Last year my coleman tent went with me on my month long trip across Canada.  It is starting to show its age.  The elastic lines for the tent poles are starting to fray, some of the stitching is coming loose at the top of the door, one of the pole ends is loose and falls off easily, and there is a small tear starting in one of the corners.  That got me thinking about all this tent has been through.  It has been on 48 nights of camping.  It has rained on at least 13 of those, although the most of the time it didn’t rain hard or very long.

My tent, in the Yukon
My tent, in the Yukon

In some ways my tent is a very unimportant part of my camping trips.  It’s really just shelter for sleeping in.  I had to look up some of the pictures of my old camping trips to figure out what tents I used….that’s how little I think about my tent while on adventures.  Yet, it is an important part of my camping traditions.  When I’m road tripping, I almost always find a campsite first thing, before I do any exploring.  Then the very first thing I do is set up the tent.

The main thing that defines my thoughts on tents is rain.  If I’m setting up my campsite and there is no rain on the forecast, I don’t even think about it.  But if it’s raining, and I’m out sight seeing, my thoughts keep returning to my tent…although I easily remind myself that my tent is quite waterproof.  I have much reason to trust that my tent will stay dry.  It has been dry in so many rainy situations.  But, the time has come for my tent to start leaking.  I’ve noticed the last few times that it has rained that it got a bit wet in the one corner.  Then, on my last trip to Killlarney, it leaked bad enough that I woke up in a puddle.  It did rain for about 20 hours, but that was something that this tent used to be able to withstand.  I guess at some point I will have to consider a new tent.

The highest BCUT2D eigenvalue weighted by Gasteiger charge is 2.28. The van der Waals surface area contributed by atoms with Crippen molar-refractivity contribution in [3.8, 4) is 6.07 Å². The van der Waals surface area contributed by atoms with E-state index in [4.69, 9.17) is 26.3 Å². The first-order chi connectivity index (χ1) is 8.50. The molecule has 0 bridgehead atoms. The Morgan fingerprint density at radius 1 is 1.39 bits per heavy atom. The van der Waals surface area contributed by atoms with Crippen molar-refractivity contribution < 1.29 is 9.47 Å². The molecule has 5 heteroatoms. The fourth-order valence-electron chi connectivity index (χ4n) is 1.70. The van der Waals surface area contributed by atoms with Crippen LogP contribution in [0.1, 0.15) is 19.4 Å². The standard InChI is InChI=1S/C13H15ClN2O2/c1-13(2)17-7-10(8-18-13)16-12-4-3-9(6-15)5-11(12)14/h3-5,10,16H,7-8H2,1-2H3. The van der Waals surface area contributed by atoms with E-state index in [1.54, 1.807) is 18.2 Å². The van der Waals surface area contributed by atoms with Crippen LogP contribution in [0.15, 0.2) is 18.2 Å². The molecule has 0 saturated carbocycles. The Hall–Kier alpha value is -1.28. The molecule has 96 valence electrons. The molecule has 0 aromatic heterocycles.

Over the years, I’ve had many terrific experiences with my tent.  When rain gets mentioned, and people ask if I got wet, I usually laugh and remind them that my tent is a super tent and it never leaks.  That line has grown less true over the years, but I have so many camping trips that were kept dry by my tent.  I’m very thankful for the experiences I’ve had with this tent.

Enjoying the mountain views with my tent in Waterton, AB.
Enjoying the mountain views with my tent in Waterton, AB.

Things fade.  Friends get distant and fade away, our bodies grow old, cars get old and break down, computers get old and slow, tents get old and leak.  In some ways, I’m ok with this.  An old tent gives me an excuse to buy a new one…a better one.  In other ways, I was quite ok with my old tent, and would love to continue my road trip traditions with the same tent.

It makes me wonder what eternity with God will be like.  Will we continue to sleep in the same tents while camping, drive the same cars, and have the same friends forever and ever?  At what point is the process of aging and breaking down a good thing…or is it specifically part of this broken world?